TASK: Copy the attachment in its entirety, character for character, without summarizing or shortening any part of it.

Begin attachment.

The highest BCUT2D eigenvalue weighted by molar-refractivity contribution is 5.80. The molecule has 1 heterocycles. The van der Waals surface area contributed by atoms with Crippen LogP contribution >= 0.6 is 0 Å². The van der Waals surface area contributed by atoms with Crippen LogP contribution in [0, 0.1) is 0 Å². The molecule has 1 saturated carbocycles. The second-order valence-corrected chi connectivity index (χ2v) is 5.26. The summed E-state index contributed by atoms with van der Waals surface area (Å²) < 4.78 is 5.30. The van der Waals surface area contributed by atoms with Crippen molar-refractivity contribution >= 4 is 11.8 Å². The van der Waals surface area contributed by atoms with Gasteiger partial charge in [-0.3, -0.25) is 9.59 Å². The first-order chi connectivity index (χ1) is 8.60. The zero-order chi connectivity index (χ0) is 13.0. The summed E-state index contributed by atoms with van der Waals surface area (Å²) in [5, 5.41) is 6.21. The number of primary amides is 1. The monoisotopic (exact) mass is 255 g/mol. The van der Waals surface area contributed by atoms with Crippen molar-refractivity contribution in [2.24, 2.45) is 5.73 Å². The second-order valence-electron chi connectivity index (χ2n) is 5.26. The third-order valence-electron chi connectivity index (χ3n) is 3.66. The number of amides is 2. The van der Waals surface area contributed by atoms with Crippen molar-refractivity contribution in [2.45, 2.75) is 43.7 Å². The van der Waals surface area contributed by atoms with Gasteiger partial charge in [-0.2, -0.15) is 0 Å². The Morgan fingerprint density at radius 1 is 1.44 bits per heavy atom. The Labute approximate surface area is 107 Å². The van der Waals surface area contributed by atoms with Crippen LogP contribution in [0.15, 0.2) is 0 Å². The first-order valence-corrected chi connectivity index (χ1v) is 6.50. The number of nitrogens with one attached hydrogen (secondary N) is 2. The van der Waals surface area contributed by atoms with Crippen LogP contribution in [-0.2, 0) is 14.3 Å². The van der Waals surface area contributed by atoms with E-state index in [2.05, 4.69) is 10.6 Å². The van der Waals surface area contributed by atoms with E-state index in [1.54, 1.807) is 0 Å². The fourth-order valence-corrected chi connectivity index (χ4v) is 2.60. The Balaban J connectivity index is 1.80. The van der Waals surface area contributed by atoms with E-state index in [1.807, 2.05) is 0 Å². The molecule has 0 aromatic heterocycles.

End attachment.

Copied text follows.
The highest BCUT2D eigenvalue weighted by molar-refractivity contribution is 5.80. The molecule has 1 heterocycles. The van der Waals surface area contributed by atoms with Crippen LogP contribution >= 0.6 is 0 Å². The van der Waals surface area contributed by atoms with Crippen LogP contribution in [0, 0.1) is 0 Å². The molecule has 1 saturated carbocycles. The second-order valence-corrected chi connectivity index (χ2v) is 5.26. The summed E-state index contributed by atoms with van der Waals surface area (Å²) < 4.78 is 5.30. The van der Waals surface area contributed by atoms with Crippen molar-refractivity contribution >= 4 is 11.8 Å². The van der Waals surface area contributed by atoms with Gasteiger partial charge in [-0.3, -0.25) is 9.59 Å². The first-order chi connectivity index (χ1) is 8.60. The zero-order chi connectivity index (χ0) is 13.0. The summed E-state index contributed by atoms with van der Waals surface area (Å²) in [5, 5.41) is 6.21. The number of primary amides is 1. The monoisotopic (exact) mass is 255 g/mol. The van der Waals surface area contributed by atoms with Crippen molar-refractivity contribution in [2.24, 2.45) is 5.73 Å². The second-order valence-electron chi connectivity index (χ2n) is 5.26. The third-order valence-electron chi connectivity index (χ3n) is 3.66. The number of amides is 2. The van der Waals surface area contributed by atoms with Crippen molar-refractivity contribution in [2.45, 2.75) is 43.7 Å². The van der Waals surface area contributed by atoms with Gasteiger partial charge in [-0.2, -0.15) is 0 Å². The Morgan fingerprint density at radius 1 is 1.44 bits per heavy atom. The Labute approximate surface area is 107 Å². The van der Waals surface area contributed by atoms with Crippen LogP contribution in [0.15, 0.2) is 0 Å². The first-order valence-corrected chi connectivity index (χ1v) is 6.50. The number of nitrogens with one attached hydrogen (secondary N) is 2. The van der Waals surface area contributed by atoms with Crippen LogP contribution in [-0.2, 0) is 14.3 Å². The van der Waals surface area contributed by atoms with E-state index in [2.05, 4.69) is 10.6 Å². The van der Waals surface area contributed by atoms with E-state index in [1.54, 1.807) is 0 Å². The fourth-order valence-corrected chi connectivity index (χ4v) is 2.60. The Balaban J connectivity index is 1.80. The van der Waals surface area contributed by atoms with E-state index in [1.807, 2.05) is 0 Å². The molecule has 0 aromatic heterocycles.